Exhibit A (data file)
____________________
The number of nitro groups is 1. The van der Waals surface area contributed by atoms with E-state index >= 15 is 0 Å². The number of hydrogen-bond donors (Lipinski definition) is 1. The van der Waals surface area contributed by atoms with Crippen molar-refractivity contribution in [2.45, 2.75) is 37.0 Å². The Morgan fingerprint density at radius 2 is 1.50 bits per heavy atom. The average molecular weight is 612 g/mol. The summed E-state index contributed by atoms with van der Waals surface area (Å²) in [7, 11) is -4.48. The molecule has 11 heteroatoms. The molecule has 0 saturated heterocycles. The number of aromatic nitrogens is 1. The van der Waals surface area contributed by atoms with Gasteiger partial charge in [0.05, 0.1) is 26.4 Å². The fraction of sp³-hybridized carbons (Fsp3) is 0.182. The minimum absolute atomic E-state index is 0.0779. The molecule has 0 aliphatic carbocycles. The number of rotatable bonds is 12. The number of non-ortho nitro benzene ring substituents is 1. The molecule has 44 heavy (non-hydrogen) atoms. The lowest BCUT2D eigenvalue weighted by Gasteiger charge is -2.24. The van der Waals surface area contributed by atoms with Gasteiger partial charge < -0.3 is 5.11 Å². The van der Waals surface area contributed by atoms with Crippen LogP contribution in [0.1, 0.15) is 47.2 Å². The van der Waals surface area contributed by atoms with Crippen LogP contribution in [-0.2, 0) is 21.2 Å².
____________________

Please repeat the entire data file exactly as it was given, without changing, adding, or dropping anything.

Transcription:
The number of nitro groups is 1. The van der Waals surface area contributed by atoms with E-state index >= 15 is 0 Å². The number of hydrogen-bond donors (Lipinski definition) is 1. The van der Waals surface area contributed by atoms with Crippen molar-refractivity contribution in [2.45, 2.75) is 37.0 Å². The Morgan fingerprint density at radius 2 is 1.50 bits per heavy atom. The average molecular weight is 612 g/mol. The summed E-state index contributed by atoms with van der Waals surface area (Å²) in [7, 11) is -4.48. The molecule has 11 heteroatoms. The molecule has 0 saturated heterocycles. The number of aromatic nitrogens is 1. The van der Waals surface area contributed by atoms with Gasteiger partial charge in [0.05, 0.1) is 26.4 Å². The fraction of sp³-hybridized carbons (Fsp3) is 0.182. The minimum absolute atomic E-state index is 0.0779. The molecule has 0 aliphatic carbocycles. The number of rotatable bonds is 12. The number of non-ortho nitro benzene ring substituents is 1. The molecule has 44 heavy (non-hydrogen) atoms. The lowest BCUT2D eigenvalue weighted by Gasteiger charge is -2.24. The van der Waals surface area contributed by atoms with Gasteiger partial charge < -0.3 is 5.11 Å². The van der Waals surface area contributed by atoms with Crippen LogP contribution in [0.1, 0.15) is 47.2 Å². The van der Waals surface area contributed by atoms with Crippen LogP contribution in [-0.2, 0) is 21.2 Å².